When BookBub expanded its site to include author profiles, I popped on, uploaded a brief bio and photo, and discovered they also included a “Follow” button on my profile. If a BookBub reader decides to follow you, they’ll receive a dedicated email on the day you run a BookBub Featured Deal or launch a new release. This email includes the cover art, a brief description, and purchase links for the major online booksellers. Readers can also bookmark your book for later. BookBub’s New Release Alert email looks like this:
- They always send a book release notice to my followers as long as I’ve added the book to my profile.
- The new release email costs me nothing!
- The email is brief, clean, and concise with purchase links to all major online retailers.
- Because BookBub sends out a daily newsletter to a targeted audience of readers with links for free and discounted books, readers are trained to open BookBub’s emails.
- BookBub shows me, the author, how many followers I have on their site, so I know how many people these emails are reaching.
After comparing these different free ways to reach readers, I decided to put effort into growing my BookBub following: It’s an effective channel that doesn’t require a big time investment.
How did I build my BookBub follower list?
Here are a few ways I grew my following on BookBub. Hopefully this will give you some ideas!
1. Asked my newsletter readers to follow me.
I know, I know — I send a book release day letter and of course, I tell my newsletter readers about my book sales. Why would they need two notifications? We’re all inundated every day with deals and news from tech companies, cooking catalogs, and, of course, Nordstrom.com. It’s not that you don’t care, it’s just too much, so the open rate goes down. A backup for the newsletter is a good thing. Here’s what my call-to-action looks like in my newsletter:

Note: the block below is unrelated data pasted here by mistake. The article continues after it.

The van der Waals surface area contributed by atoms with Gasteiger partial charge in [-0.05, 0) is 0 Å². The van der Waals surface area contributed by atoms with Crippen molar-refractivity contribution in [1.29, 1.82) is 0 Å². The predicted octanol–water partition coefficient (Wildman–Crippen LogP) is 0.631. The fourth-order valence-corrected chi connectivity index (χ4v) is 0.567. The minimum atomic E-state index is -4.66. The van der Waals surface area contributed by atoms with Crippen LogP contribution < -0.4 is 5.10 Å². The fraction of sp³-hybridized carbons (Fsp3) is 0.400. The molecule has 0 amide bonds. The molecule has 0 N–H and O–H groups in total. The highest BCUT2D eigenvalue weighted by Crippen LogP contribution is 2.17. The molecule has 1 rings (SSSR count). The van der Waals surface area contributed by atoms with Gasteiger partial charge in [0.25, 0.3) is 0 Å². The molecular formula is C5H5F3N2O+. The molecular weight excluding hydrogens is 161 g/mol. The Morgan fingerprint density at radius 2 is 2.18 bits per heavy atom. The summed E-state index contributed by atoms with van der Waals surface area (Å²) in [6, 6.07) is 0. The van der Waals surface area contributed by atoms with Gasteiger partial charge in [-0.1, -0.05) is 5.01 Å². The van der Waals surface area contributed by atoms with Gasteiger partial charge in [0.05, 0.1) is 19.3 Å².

2. Asked for followers on social media.
On social media, I ask for BookBub follows and I repeat myself frequently. I generally give it context with an event. “I have a free book out! Read about it on BookBub and while you’re on my page, “Follow” me for more news!” Or, “Great news! BookBub put Because I’m Watching on their list of ‘Books to Read If You Love Nora Roberts.’ For book release info, join here!”
3. Placed a prominent CTA on my website.
“Join my BookBub followers” has featured placement on my website home page and my news page:
4. Installed BookBub follow icons.
I added BookBub icons to the social media links on every page of my website and on all my newsletters:
5. Updated my books’ back matter.
I updated the back matter of my self-published books to include a link to my BookBub Author Profile. I also added an appeal for readers to follow me on BookBub:
6. Optimized my BookBub Author Profile bio.
Finally, I made sure that any reader who found my BookBub profile saw information that would inform and intrigue. I listed my credentials, suggested that readers sign up for my BookBub notices and for my newsletter, said a little about the current release and the next release, and finished with the quirky bits of interest likely to send the reader to my website.
Everything I did — newsletter and social media appeals, BookBub website icons and placement, links in the back matter of my self-published books, and of course the information on my BookBub Author Profile — was easy, painless, took a minimal amount of time away from my writing. And over the course of a year, I gained 25K followers (an increase of more than 1,200%).
On that all-important day when I release a new story, it’s a relief to know those BookBub emails are going out to interested readers!
Do you have tips to improve your BookBub following? I’d love to hear your strategies in the comments below!
The views and opinions expressed in this guest post are those of the author and do not necessarily reflect the views and opinions of BookBub.